To honor Queen Elizabeth’s Platinum Jubilee, Sotheby’s will sell British art and exhibit historical portraits as part of a month-long program in London
Sotheby’s London is preparing to mark Queen Elizabeth II’s Platinum Jubilee in June, honoring her 70 years on the throne with a month-long program of exhibitions and events celebrating art, design, literature and other British artistic productions, all leading up to its marquee summer auctions.
Queen Elizabeth, who turns 96 on April 21, is Britain’s first sovereign to reach the Platinum Jubilee milestone, having acceded to the throne on June 2, 1953. She became the country’s longest-serving monarch on June 9. September 2015, surpassing her great-great-grandmother, Queen Victoria.
“Britain has long been known for its creativity and the Queen has been at the helm of it throughout her reign, both as custodian of a world-class collection and as an inspiration to artists, designers and more,” Frances Christie, vice president of Sotheby’s UK and Ireland, said in a statement.
The auction house will hold a curated exhibition of important royal manuscripts, 50 royal tiaras and portraits of Britain’s seven reigning queens in its galleries from May 28 to June 15.
The show traces the evolution of tiara trends from the 1830s, with a Napoleonic-inspired number featuring diamonds set in a leaf crown, through to the 1960s, with a turquoise and diamond tiara designed by Van Cleef and Arpels which shows the then growing influence of Indian Fashion. The jeweled headpieces are on loan from courts across Europe and are not for sale, but a number of the contemporary tiaras on display will be available for purchase.
In the manuscripts section, highlights include the death warrant of Thomas Percy, seventh Earl of Northumberland, signed and sealed by Elizabeth I and on loan from Alnwick Castle, where the Earl’s descendants live to this day. Wormsley Library, a private estate in Buckinghamshire, England, lent a selection of royal bindings.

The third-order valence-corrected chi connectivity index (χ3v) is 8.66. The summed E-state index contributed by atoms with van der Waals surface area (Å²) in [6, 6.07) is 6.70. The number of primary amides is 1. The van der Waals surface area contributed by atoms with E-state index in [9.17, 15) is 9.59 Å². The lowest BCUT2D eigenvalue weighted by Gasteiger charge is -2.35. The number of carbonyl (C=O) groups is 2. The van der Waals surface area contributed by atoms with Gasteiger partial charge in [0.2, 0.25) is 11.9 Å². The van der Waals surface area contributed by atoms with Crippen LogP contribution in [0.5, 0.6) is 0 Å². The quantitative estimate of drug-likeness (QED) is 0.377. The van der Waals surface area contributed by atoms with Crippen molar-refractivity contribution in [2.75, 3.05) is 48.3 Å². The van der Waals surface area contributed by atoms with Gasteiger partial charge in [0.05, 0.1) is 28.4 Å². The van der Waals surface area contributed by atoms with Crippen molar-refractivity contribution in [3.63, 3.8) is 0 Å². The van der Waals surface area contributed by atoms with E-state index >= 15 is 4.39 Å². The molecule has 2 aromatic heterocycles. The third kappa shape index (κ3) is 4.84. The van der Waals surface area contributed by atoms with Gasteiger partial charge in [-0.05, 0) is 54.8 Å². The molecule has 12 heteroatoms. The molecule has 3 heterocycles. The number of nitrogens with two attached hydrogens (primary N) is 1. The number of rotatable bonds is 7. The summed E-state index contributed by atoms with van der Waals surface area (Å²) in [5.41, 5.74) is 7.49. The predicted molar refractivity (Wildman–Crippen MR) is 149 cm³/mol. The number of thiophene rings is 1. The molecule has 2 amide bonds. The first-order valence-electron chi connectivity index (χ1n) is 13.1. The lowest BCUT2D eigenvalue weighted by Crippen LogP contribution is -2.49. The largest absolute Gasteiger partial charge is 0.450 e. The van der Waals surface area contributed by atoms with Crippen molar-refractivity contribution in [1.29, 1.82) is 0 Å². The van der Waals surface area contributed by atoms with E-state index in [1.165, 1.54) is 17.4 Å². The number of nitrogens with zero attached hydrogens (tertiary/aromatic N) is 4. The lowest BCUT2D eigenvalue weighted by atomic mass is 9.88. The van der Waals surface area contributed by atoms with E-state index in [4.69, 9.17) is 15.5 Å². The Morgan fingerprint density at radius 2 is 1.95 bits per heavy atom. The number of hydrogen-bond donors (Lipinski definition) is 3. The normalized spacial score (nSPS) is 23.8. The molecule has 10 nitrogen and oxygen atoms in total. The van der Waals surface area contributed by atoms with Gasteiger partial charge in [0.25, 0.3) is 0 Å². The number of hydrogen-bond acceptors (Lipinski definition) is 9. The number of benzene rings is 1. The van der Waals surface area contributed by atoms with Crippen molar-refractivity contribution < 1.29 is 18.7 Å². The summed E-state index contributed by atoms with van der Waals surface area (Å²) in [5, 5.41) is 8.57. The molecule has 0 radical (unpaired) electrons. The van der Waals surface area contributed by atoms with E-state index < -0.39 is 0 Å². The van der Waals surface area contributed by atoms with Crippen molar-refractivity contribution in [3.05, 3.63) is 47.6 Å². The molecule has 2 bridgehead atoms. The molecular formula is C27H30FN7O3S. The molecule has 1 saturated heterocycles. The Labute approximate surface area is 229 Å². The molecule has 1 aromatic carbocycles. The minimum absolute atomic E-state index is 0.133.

But the centerpiece of the exhibition will undoubtedly be the portraits, depicting Mary Queen of Scots, Queen Victoria, Queen Anne, Mary I and Mary II, and Elizabeth I and Elizabeth II.
The most famous work in the exhibition is a portrait of the Queen’s namesake, Elizabeth I, painted by an unknown artist. The Armada portrait, on loan from Woburn Abbey in Bedfordshire, England, commemorates the sovereign’s 1588 victory over Spain. The UK raised £10 million ($13.6 million) to buy the painting when the descendants of Francis Drake, who commissioned it, sold it in 2016.
“[Armada] is one of the most powerful images of female power ever created,” Sebastian Fahey, chief executive of Sotheby’s, said in a statement.
Photographer Chris Levine has also donated a new portrait of the Queen to the exhibition, which will be sold in aid of the Platinum Jubilee Pageant, the official royal celebration on June 5.
Alongside the exhibition, Sotheby’s will partner with the Royal Academy of Dramatic Art and the Fantasia Orchestra to organize a Jubilee Arts Festival with lectures, debates, children’s workshops and musical and dramatic performances.
Jubilee programming is curated with both British history and the future in mind, in the hope that it will “affirm Britain’s place as one of the most creative places in the planet,” Fahey said. “Sotheby’s is uniquely positioned to do this, with our artistic eclecticism and global reach, bringing together expertise from all our different specialties to showcase creativity in all its forms.”
Sotheby’s festivities will culminate on June 29 with “British Art: The Jubilee Auction”, ranging from Old Masters such as JMW Turner and Thomas Gainsborough, to 20th century figures such as Henry Moore and Barbara Hepworth, and contemporary artists such as Banksy and David. Hockney.
See more works from the exhibition below.
“Power and Image: Royal Portraiture and Iconography” and “Aristocratic Tiaras” will be presented at Sotheby’s London, 34-35 New Bond Street, London, UK, from May 28 to June 15, 2022, alongside the Jubilee Arts Festival events.
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